Monday, May 4, 2015

Two halves of jobs, two very different trends

I wanted to catch up on the state-by-state job numbers, because the Midwestern figures over the last year show an interesting contrast, particularly when you split up the two halves of the year.

The impetus for this post comes from a recent blog at Econbrowser by UW Professor Menzie Chinn, who makes the following observation when talking about the recently released coincident indexes for all 50 states by the Federal Reserve Bank of Philadelphia. Wisconsin performs well in this survey over the last 6 months, but Prof. Chinn is skeptical.
As I have noted elsewhere, much of the surge in WI nonfarm payroll employment (a series used in the construction of the coincident index) occurs after September 2014, and hence after QCEW data availability. Much of the surge that was apparent starting in late 2013 was subsequently “benchmarked away” with the incorporation of QCEW (Quarterly Census on Employment and Wages) data; it may again be the case this time around. If that outcome is realized, then the Wisconsin coincident index will likely be revised downward (although we won’t know until nearly a year from now). For now, we know employment fell in Wisconsin [in March].
So let's look at the numbers for Wisconsin, the rest of the Midwest, and the U.S. as a whole, and put Prof. Chinn's question to the test. We can take the last 6 months that have been benchmarked to the QCEW (and were a large part of the 30,000 jobs that were removed from Wisconsin's total a couple of months ago), and then compare it to what we've seen in the 6 months measured since, which have not been part of a QCEW report.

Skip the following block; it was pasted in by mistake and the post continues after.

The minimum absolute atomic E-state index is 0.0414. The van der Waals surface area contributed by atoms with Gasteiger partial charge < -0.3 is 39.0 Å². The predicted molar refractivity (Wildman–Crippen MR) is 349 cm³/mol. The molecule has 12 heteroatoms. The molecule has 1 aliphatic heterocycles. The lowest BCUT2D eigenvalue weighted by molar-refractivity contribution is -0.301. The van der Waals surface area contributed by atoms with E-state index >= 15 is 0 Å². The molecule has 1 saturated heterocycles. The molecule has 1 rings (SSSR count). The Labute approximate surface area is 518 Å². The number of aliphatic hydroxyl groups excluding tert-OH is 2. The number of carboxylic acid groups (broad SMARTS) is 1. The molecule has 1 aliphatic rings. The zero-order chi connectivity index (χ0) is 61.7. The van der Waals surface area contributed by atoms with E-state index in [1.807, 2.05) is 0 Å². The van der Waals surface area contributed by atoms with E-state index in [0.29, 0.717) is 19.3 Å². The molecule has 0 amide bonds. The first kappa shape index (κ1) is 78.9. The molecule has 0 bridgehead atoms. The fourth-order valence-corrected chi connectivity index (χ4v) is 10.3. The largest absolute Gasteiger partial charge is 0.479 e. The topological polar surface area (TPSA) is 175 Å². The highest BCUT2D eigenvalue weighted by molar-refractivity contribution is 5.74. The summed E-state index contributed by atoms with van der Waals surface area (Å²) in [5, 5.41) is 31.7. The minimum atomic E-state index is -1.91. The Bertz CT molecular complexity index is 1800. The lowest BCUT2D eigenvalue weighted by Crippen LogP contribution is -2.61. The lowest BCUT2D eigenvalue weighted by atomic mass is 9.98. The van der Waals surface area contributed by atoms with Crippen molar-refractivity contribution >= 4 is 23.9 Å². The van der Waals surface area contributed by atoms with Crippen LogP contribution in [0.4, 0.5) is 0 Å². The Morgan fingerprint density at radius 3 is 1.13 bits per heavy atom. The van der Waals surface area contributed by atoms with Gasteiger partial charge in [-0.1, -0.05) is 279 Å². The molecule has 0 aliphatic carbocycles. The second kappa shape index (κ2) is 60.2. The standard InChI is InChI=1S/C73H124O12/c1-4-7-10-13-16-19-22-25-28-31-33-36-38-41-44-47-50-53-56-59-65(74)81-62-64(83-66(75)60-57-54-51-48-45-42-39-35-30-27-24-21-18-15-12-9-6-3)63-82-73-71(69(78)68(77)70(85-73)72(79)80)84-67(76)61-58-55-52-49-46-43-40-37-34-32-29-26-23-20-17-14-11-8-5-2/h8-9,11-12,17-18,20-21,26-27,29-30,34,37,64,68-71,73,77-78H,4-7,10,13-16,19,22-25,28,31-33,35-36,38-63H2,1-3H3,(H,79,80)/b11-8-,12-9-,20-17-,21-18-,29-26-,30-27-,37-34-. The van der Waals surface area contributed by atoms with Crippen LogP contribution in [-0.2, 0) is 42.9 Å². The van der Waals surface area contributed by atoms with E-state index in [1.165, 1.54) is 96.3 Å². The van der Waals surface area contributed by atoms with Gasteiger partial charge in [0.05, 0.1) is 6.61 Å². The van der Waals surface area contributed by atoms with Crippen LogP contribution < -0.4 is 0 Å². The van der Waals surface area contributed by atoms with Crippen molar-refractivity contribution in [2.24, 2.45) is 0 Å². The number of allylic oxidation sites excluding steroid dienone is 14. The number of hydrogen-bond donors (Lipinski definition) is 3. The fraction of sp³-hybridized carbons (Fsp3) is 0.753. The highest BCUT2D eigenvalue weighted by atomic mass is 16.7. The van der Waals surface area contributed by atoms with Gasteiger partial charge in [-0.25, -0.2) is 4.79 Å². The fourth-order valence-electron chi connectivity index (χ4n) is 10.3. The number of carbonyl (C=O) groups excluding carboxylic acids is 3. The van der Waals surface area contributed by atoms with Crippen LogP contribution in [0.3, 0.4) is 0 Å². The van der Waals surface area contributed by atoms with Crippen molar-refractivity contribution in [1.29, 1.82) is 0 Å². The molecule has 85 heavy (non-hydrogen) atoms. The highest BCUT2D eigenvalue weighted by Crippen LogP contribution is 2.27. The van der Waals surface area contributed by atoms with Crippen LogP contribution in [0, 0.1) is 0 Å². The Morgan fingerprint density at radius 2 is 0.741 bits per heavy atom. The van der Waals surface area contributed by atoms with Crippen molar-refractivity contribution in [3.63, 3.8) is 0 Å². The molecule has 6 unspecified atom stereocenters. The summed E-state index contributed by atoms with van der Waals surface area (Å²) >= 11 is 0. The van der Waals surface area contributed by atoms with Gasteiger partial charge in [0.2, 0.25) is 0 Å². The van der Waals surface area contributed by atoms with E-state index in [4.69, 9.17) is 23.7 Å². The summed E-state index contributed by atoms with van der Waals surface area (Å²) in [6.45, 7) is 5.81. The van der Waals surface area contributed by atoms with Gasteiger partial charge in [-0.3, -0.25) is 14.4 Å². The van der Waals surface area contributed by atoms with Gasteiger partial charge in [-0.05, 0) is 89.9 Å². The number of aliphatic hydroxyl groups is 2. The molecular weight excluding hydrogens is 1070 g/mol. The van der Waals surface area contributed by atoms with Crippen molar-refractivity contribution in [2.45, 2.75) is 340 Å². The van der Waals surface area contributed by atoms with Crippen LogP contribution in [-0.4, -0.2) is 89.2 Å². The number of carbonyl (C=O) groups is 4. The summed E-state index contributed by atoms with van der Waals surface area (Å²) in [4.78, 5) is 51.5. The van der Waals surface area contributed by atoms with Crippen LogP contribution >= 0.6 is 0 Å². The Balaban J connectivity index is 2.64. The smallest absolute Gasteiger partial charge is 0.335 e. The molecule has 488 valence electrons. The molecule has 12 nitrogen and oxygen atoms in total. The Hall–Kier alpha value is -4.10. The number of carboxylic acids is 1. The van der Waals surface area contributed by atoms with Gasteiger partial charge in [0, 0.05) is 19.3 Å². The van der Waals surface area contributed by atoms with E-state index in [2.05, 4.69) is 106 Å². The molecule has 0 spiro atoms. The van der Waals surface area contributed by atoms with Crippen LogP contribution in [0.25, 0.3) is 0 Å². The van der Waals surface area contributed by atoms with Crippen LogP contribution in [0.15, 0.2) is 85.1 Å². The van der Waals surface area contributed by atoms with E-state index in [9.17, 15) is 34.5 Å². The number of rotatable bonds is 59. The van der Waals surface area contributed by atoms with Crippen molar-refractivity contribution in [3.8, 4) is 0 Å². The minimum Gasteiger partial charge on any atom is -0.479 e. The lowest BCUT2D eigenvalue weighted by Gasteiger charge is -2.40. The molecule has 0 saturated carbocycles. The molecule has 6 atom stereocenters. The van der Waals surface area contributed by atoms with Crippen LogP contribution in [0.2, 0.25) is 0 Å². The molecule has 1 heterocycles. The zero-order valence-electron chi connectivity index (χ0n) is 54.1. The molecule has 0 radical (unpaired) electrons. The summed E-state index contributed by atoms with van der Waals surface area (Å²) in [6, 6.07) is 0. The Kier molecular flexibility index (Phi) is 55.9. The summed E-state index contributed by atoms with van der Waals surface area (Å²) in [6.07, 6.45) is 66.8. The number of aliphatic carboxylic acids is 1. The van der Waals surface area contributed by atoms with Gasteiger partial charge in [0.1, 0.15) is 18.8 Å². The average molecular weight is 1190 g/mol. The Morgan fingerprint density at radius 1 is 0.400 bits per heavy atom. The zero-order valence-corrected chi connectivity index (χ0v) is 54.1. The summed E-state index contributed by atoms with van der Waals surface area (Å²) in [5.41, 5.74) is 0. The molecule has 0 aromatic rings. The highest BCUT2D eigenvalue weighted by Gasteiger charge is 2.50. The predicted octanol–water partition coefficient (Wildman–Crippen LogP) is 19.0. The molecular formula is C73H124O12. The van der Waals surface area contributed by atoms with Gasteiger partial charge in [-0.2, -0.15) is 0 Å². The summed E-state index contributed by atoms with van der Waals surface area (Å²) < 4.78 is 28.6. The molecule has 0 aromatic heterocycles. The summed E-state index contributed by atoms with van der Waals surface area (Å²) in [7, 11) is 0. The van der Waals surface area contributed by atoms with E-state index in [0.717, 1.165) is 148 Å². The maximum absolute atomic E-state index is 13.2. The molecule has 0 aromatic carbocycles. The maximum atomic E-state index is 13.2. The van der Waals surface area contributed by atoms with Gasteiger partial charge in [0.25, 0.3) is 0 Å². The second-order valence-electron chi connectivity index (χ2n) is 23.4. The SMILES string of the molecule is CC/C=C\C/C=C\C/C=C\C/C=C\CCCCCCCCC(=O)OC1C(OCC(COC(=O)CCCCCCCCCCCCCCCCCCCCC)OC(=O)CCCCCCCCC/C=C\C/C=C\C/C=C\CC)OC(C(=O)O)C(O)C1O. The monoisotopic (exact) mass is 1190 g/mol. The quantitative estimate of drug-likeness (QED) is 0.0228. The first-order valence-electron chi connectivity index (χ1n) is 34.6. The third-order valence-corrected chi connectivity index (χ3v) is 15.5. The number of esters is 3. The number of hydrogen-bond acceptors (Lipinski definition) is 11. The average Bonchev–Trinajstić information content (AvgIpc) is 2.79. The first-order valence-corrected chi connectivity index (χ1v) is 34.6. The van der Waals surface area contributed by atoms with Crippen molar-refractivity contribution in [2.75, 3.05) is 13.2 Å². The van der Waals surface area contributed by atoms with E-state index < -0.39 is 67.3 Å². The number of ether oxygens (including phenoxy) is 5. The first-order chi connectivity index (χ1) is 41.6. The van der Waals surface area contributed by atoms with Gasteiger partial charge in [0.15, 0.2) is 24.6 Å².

The chart for private sector job growth ends up looking like this.

Look at how Wisconsin (in red) jumps from last place and 0.52% growth during the benchmarked months, to 2nd in the Midwest at 1.47% in the non-benchmarked months. By comparison, the U.S. stayed steady in each of these 6-month time periods (1.30% first 6 months, 1.31% 2nd 6), as did Illinois and Ohio. Add that to the contrasting data we've seen in Wisconsin where new mass layoffs seem to be announced every other day, but unemployment claims stay low, and where we see huge job growth reported in the state over the last 6 months, but higher income tax revenues don't follow.

Maybe this is all legitimately happening, but this song keeps popping in my head with each new data release, especially if it comes from Scott Walker's Department of Workforce Development.


  1. Request: larger graphics (pixel x pixel) for charts. Thanks.

  2. Jake,
    I enjoy your blog. This entry does make me wonder if the Walker people are up to spreading lies without accountability once again.